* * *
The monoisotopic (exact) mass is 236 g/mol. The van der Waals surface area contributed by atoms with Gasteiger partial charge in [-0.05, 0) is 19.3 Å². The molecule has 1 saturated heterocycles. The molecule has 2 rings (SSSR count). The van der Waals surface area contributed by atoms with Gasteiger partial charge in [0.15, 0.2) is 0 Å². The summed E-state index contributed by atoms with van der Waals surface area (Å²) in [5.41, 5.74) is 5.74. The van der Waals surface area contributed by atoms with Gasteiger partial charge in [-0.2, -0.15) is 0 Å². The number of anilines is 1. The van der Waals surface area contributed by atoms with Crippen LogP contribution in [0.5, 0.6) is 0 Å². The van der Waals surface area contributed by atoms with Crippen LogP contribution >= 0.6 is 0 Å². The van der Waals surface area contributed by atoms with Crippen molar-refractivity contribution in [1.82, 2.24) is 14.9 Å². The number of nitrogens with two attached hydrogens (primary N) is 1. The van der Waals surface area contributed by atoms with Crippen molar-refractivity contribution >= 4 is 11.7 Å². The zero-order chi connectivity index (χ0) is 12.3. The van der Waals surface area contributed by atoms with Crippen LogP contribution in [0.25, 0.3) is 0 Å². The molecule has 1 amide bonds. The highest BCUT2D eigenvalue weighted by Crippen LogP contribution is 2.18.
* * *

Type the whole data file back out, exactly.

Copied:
The monoisotopic (exact) mass is 236 g/mol. The van der Waals surface area contributed by atoms with Gasteiger partial charge in [-0.05, 0) is 19.3 Å². The molecule has 1 saturated heterocycles. The molecule has 2 rings (SSSR count). The van der Waals surface area contributed by atoms with Gasteiger partial charge in [0.15, 0.2) is 0 Å². The summed E-state index contributed by atoms with van der Waals surface area (Å²) in [5.41, 5.74) is 5.74. The van der Waals surface area contributed by atoms with Gasteiger partial charge in [-0.2, -0.15) is 0 Å². The number of anilines is 1. The van der Waals surface area contributed by atoms with Crippen LogP contribution in [0.5, 0.6) is 0 Å². The van der Waals surface area contributed by atoms with Crippen LogP contribution >= 0.6 is 0 Å². The van der Waals surface area contributed by atoms with Crippen molar-refractivity contribution in [1.82, 2.24) is 14.9 Å². The number of nitrogens with two attached hydrogens (primary N) is 1. The van der Waals surface area contributed by atoms with Crippen molar-refractivity contribution >= 4 is 11.7 Å². The zero-order chi connectivity index (χ0) is 12.3. The van der Waals surface area contributed by atoms with Crippen LogP contribution in [0.25, 0.3) is 0 Å². The molecule has 1 amide bonds. The highest BCUT2D eigenvalue weighted by Crippen LogP contribution is 2.18.